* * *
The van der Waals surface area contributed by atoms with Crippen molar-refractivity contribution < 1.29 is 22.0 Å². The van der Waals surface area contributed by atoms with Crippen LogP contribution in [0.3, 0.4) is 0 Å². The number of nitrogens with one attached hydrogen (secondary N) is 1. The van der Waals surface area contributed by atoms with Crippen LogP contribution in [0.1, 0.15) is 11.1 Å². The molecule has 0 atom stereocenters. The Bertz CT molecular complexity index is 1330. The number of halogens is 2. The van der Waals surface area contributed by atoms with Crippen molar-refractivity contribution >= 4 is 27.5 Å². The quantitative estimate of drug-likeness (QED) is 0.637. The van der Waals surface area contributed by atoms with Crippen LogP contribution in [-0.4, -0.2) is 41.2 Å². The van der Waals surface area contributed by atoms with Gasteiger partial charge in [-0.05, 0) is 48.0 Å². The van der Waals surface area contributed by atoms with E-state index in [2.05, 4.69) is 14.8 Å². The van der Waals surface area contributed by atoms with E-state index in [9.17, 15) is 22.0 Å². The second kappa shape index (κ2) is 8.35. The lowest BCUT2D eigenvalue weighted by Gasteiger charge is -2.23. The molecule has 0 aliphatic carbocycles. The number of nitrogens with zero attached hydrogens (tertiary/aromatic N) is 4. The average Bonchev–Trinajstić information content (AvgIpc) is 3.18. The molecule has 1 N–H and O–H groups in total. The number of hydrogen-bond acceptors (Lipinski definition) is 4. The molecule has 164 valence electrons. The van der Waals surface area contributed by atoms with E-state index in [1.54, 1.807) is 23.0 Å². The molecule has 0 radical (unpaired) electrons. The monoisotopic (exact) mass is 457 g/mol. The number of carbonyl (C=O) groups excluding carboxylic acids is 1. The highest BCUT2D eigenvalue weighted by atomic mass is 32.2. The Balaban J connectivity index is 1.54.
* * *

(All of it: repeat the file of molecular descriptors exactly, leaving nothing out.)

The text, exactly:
The van der Waals surface area contributed by atoms with Crippen molar-refractivity contribution < 1.29 is 22.0 Å². The van der Waals surface area contributed by atoms with Crippen LogP contribution in [0.3, 0.4) is 0 Å². The number of nitrogens with one attached hydrogen (secondary N) is 1. The van der Waals surface area contributed by atoms with Crippen LogP contribution in [0.1, 0.15) is 11.1 Å². The molecule has 0 atom stereocenters. The Bertz CT molecular complexity index is 1330. The number of halogens is 2. The van der Waals surface area contributed by atoms with Crippen molar-refractivity contribution >= 4 is 27.5 Å². The quantitative estimate of drug-likeness (QED) is 0.637. The van der Waals surface area contributed by atoms with Crippen LogP contribution in [-0.4, -0.2) is 41.2 Å². The van der Waals surface area contributed by atoms with Gasteiger partial charge in [-0.05, 0) is 48.0 Å². The van der Waals surface area contributed by atoms with E-state index in [2.05, 4.69) is 14.8 Å². The van der Waals surface area contributed by atoms with E-state index in [9.17, 15) is 22.0 Å². The second kappa shape index (κ2) is 8.35. The lowest BCUT2D eigenvalue weighted by Gasteiger charge is -2.23. The molecule has 0 aliphatic carbocycles. The number of nitrogens with zero attached hydrogens (tertiary/aromatic N) is 4. The average Bonchev–Trinajstić information content (AvgIpc) is 3.18. The molecule has 1 N–H and O–H groups in total. The number of hydrogen-bond acceptors (Lipinski definition) is 4. The molecule has 164 valence electrons. The van der Waals surface area contributed by atoms with E-state index in [1.54, 1.807) is 23.0 Å². The molecule has 0 radical (unpaired) electrons. The monoisotopic (exact) mass is 457 g/mol. The number of carbonyl (C=O) groups excluding carboxylic acids is 1. The highest BCUT2D eigenvalue weighted by atomic mass is 32.2. The Balaban J connectivity index is 1.54.